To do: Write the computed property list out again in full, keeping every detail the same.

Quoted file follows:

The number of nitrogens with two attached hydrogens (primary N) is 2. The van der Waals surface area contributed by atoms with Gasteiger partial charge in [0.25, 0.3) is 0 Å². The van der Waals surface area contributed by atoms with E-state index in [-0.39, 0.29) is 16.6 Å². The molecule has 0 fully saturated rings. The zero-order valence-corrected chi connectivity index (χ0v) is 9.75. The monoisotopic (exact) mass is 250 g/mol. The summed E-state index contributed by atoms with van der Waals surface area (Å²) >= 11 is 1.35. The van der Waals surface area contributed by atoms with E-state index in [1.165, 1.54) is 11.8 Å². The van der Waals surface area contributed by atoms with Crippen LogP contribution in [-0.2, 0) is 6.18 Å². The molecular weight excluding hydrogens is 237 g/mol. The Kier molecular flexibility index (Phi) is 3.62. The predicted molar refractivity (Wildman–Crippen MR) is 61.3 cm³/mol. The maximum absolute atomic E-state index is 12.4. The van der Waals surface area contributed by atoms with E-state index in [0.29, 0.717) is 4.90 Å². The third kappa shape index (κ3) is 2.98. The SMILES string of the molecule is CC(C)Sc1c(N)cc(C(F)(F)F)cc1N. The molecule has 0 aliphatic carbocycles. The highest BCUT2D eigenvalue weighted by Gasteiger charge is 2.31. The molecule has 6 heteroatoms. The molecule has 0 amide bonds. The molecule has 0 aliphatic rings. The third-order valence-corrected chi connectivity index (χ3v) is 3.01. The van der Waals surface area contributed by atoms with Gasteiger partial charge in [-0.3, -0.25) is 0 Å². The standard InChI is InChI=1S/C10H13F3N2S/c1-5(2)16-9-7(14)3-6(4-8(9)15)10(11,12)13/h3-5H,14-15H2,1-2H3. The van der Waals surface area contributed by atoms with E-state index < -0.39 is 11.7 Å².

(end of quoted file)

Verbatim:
The number of nitrogens with two attached hydrogens (primary N) is 2. The van der Waals surface area contributed by atoms with Gasteiger partial charge in [0.25, 0.3) is 0 Å². The van der Waals surface area contributed by atoms with E-state index in [-0.39, 0.29) is 16.6 Å². The molecule has 0 fully saturated rings. The zero-order valence-corrected chi connectivity index (χ0v) is 9.75. The monoisotopic (exact) mass is 250 g/mol. The summed E-state index contributed by atoms with van der Waals surface area (Å²) >= 11 is 1.35. The van der Waals surface area contributed by atoms with E-state index in [1.165, 1.54) is 11.8 Å². The van der Waals surface area contributed by atoms with Crippen LogP contribution in [-0.2, 0) is 6.18 Å². The molecular weight excluding hydrogens is 237 g/mol. The Kier molecular flexibility index (Phi) is 3.62. The predicted molar refractivity (Wildman–Crippen MR) is 61.3 cm³/mol. The maximum absolute atomic E-state index is 12.4. The van der Waals surface area contributed by atoms with E-state index in [0.29, 0.717) is 4.90 Å². The third kappa shape index (κ3) is 2.98. The SMILES string of the molecule is CC(C)Sc1c(N)cc(C(F)(F)F)cc1N. The molecule has 0 aliphatic carbocycles. The highest BCUT2D eigenvalue weighted by Gasteiger charge is 2.31. The molecule has 6 heteroatoms. The molecule has 0 amide bonds. The molecule has 0 aliphatic rings. The third-order valence-corrected chi connectivity index (χ3v) is 3.01. The van der Waals surface area contributed by atoms with Gasteiger partial charge in [-0.3, -0.25) is 0 Å². The standard InChI is InChI=1S/C10H13F3N2S/c1-5(2)16-9-7(14)3-6(4-8(9)15)10(11,12)13/h3-5H,14-15H2,1-2H3. The van der Waals surface area contributed by atoms with E-state index < -0.39 is 11.7 Å².